It's part of the sacrifice you have to make your longer term goals come true, but finding a way to not kill yourself from the suffocation that is daily monotony is a challenge. This isn't like other cities where you can take a bus somewhere, or walk around, and there's so much going on. Or where you can take small budget friendly trips. This is Caracas, Venezuela - where crime rates are up the roof and doing any sort of travel even within the country is as expensive as it is to fly to Europe. A ticket out of here is costly. A trip to the beach further than the closest one forty minutes away, La Guaira, is even more expensive.


3. The loneliness. I've always been a very loner type of person ever since I was a baby. But I barely see any other adults like me on a daily basis, or even the weekends like most people would at work or in school. It doesn't help that most of my friends have left the country because hello, this is Venezuela, where 6.4 million have left a population of about 30 million. Trying to make friends here who I have things in common can get hard. It also takes a lot of effort because the only way to even talk to people is to DM them and be all, "Do you want to be my friend?" Organically making friends here is very hard unless you're involved in classes or workshops of any sort. This can make me feel a little nutty and moody. I really wish I worked with a team or had a friend I was making something with. That would make things a lot easier and less lonely. C'est la vie. I better not get on the "I wish" wagon this soon on the blog yet.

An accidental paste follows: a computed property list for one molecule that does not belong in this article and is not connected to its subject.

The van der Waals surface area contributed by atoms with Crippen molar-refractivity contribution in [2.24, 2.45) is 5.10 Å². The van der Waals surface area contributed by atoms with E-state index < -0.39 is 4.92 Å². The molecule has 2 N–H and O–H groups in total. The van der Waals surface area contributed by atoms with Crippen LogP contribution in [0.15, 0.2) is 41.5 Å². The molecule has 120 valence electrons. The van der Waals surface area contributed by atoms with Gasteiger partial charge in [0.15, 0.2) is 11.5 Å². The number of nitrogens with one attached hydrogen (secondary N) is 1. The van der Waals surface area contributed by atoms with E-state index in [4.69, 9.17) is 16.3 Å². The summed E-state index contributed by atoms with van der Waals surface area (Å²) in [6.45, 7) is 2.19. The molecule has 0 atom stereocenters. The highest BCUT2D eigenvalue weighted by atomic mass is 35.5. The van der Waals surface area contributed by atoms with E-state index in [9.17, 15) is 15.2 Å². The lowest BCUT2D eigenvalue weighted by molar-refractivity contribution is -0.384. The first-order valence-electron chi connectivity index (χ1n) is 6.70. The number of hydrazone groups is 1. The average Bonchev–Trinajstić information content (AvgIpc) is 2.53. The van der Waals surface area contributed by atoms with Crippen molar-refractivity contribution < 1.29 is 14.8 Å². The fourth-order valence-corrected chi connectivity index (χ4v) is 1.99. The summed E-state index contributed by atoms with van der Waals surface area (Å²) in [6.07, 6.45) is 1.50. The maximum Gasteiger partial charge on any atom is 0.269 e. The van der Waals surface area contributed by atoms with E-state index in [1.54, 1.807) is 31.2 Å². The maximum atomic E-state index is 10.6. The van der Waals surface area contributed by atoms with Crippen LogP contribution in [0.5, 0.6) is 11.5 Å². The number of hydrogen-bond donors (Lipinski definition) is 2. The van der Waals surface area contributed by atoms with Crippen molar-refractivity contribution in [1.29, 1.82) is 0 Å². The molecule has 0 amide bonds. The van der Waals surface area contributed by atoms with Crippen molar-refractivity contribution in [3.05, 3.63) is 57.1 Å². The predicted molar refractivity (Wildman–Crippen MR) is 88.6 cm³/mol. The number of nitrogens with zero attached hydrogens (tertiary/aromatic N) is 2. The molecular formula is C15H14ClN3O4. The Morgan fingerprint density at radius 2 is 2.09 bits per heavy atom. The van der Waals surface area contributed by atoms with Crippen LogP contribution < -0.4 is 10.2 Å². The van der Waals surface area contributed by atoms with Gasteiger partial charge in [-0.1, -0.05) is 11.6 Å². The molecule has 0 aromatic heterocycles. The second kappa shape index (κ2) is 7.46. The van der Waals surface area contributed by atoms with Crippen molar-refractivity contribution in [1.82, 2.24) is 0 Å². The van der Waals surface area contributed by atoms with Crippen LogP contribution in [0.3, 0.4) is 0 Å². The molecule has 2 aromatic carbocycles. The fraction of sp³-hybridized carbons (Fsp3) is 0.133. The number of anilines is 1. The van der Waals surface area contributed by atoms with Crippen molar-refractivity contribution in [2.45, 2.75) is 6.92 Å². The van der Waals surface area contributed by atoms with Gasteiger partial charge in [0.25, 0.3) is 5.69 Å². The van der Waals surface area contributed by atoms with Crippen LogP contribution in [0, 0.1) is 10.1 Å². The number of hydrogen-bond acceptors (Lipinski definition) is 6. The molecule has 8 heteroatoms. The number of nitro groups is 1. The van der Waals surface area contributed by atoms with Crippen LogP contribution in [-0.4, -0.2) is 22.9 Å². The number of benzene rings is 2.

4. No money, no recognition... yet. I have to be very patient about this one. It takes having a certain amount of followers, some sort of degree, and a certain amount of money or any other type of "official recognition" for people to consider you successful. So when people ask me, "what do you do?", I cringe and mumble. It's embarrassing. Because a lot of them have impressive jobs or degrees to justify their experience and I have nothing yet. There is no one word job title for what I do. Whenever a project of mine finally materializes I guess this will get easier. But for now, I have to swallow my envy and jealousy when I see friends winning awards, or working for awesome places while I'm trying to get my own projects off the ground.